Good Or Bad
As I write this column on the day that Congress has passed the 2016 Omnibus Appropriations Bill and sent it on the President for his signature, I’m totally floored by how large it was and what all it entailed. One wonders if anyone in Congress has read this whole piece of legislation.
Some say this bill is a great Christmas present to our President. Others say agriculture and conservatives received a lot of what they wanted. But man, it is a big bill – something for everyone. Some believe the $1.1 trillion spending package shows Washington, D.C. at its worst. They say lawmakers were asked to sign off on the 2,200-page bill with an additional 1,000 pages of explanatory materials at the 11th hour without having had sufficient time to analyze its contents. Critics say it is full of provisions negotiated behind closed doors.
The part I have a problem with is that, in this bill, fiscal year 2016 base discretionary spending is $50 billion higher than the original Budget Control Act of 2011. Discretionary dollars are the funds that government agencies spend as they wish, and that can be dangerous.
But you know, politics and drafting bills is about winning some, losing some, negotiating and compromising on issues. That is what most are saying about this bill. However, the bill doesn’t stay within a budget or lower the budget, and I guess that is why the Chairman of the Senate Budget Committee, our own Senator Mike Enzi, voted against it.
Some of the issues that ranchers in the West won on include language that would prohibit funding for the U.S. Fish and Wildlife Service from issuing rules to place the Greater sage grouse on the endangered species list and language in the bill that directs BLM and Forest Service to make vacant grazing allotments available to permittees in the case of drought or fire. There are also provisions to increase funding for both the BLM and Forest Service range management programs, $4.2 billion for wildfire funding and additional funding for compensation to ranchers who experience livestock losses due to wolf depredation. The bill includes $452 million for Payment in Lieu of Taxes (PILT) and language that directs the Forest Service and BLM to address the conflict between domestic and Bighorn sheep herds by using relevant and accurate data and completing risk analyses. I just imagine that our Public Lands Council staff and executive committee had a hand in these issues. That is what we donate the dollars for them to do.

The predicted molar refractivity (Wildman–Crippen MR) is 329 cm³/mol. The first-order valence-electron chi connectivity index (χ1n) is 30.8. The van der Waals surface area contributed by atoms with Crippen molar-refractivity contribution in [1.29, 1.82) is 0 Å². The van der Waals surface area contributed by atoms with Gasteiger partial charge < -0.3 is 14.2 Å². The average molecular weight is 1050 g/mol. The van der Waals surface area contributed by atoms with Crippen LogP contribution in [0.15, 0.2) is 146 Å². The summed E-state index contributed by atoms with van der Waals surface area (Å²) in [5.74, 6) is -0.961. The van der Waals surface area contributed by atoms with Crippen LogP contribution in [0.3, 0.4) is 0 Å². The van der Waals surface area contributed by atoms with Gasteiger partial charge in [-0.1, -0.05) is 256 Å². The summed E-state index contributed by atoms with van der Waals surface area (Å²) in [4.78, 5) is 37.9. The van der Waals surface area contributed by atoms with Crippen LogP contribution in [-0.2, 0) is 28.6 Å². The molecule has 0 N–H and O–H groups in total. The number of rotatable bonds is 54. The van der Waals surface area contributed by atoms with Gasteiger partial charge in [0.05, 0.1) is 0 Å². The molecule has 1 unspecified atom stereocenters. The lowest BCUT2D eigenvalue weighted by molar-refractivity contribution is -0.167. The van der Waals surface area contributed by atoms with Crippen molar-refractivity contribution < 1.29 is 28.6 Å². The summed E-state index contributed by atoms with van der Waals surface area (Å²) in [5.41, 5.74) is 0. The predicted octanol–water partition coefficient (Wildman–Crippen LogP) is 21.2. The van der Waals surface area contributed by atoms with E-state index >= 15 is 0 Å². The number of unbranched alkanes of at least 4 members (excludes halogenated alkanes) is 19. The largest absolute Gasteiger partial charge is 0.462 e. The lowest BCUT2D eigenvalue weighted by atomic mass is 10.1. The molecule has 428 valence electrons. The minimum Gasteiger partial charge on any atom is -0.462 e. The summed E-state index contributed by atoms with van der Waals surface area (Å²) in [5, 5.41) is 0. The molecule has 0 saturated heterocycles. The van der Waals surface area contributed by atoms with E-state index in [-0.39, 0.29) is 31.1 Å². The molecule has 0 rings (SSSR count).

Issues that didn’t make the cut were those addressing waters of the U.S., delisting of wolves in Wyoming and the Great Lakes states and the exploding feral horse issue. On the bad side, Congress voted to prohibit the U.S. Food and Drug Administration from spending dollars to fund horsemeat inspections.
One of the biggest issues that Republicans wanted was to lift the crude oil export ban, but the Democrats were totally against it. To get that part passed, Republicans did some trading.
While most government agencies got a boost, Environmental Protection Agency funds were frozen with no hike. Congress included in the bill a rider to block the U.S. Postal Service (USPS) from eliminating Saturday mail service. A line from last year’s Omnibus Bill was also included to “encourage” USPS not to move forward with the second phase of its distribution plant consolidation plan, which it has since postponed.
Wow, there is a Santa Claus.